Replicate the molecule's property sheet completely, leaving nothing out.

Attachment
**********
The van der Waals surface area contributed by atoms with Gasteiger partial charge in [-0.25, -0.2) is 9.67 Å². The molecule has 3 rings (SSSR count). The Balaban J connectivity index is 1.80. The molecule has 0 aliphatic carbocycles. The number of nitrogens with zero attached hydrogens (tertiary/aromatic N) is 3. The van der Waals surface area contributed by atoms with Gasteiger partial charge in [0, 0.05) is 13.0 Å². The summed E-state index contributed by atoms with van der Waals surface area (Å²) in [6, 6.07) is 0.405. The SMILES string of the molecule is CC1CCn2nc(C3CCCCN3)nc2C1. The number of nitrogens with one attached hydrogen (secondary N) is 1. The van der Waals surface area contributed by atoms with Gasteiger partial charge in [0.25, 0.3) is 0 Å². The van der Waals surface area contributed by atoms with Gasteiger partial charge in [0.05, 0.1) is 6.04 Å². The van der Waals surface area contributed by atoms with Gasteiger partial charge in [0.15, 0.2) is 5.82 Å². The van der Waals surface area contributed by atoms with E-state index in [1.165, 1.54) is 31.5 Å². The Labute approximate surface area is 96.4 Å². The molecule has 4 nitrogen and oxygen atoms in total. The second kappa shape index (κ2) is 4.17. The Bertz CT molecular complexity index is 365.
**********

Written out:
The van der Waals surface area contributed by atoms with Gasteiger partial charge in [-0.25, -0.2) is 9.67 Å². The molecule has 3 rings (SSSR count). The Balaban J connectivity index is 1.80. The molecule has 0 aliphatic carbocycles. The number of nitrogens with zero attached hydrogens (tertiary/aromatic N) is 3. The van der Waals surface area contributed by atoms with Gasteiger partial charge in [0, 0.05) is 13.0 Å². The summed E-state index contributed by atoms with van der Waals surface area (Å²) in [6, 6.07) is 0.405. The SMILES string of the molecule is CC1CCn2nc(C3CCCCN3)nc2C1. The number of nitrogens with one attached hydrogen (secondary N) is 1. The van der Waals surface area contributed by atoms with Gasteiger partial charge in [0.25, 0.3) is 0 Å². The van der Waals surface area contributed by atoms with Gasteiger partial charge in [0.05, 0.1) is 6.04 Å². The van der Waals surface area contributed by atoms with Gasteiger partial charge in [0.15, 0.2) is 5.82 Å². The van der Waals surface area contributed by atoms with E-state index in [1.165, 1.54) is 31.5 Å². The Labute approximate surface area is 96.4 Å². The molecule has 4 nitrogen and oxygen atoms in total. The second kappa shape index (κ2) is 4.17. The Bertz CT molecular complexity index is 365.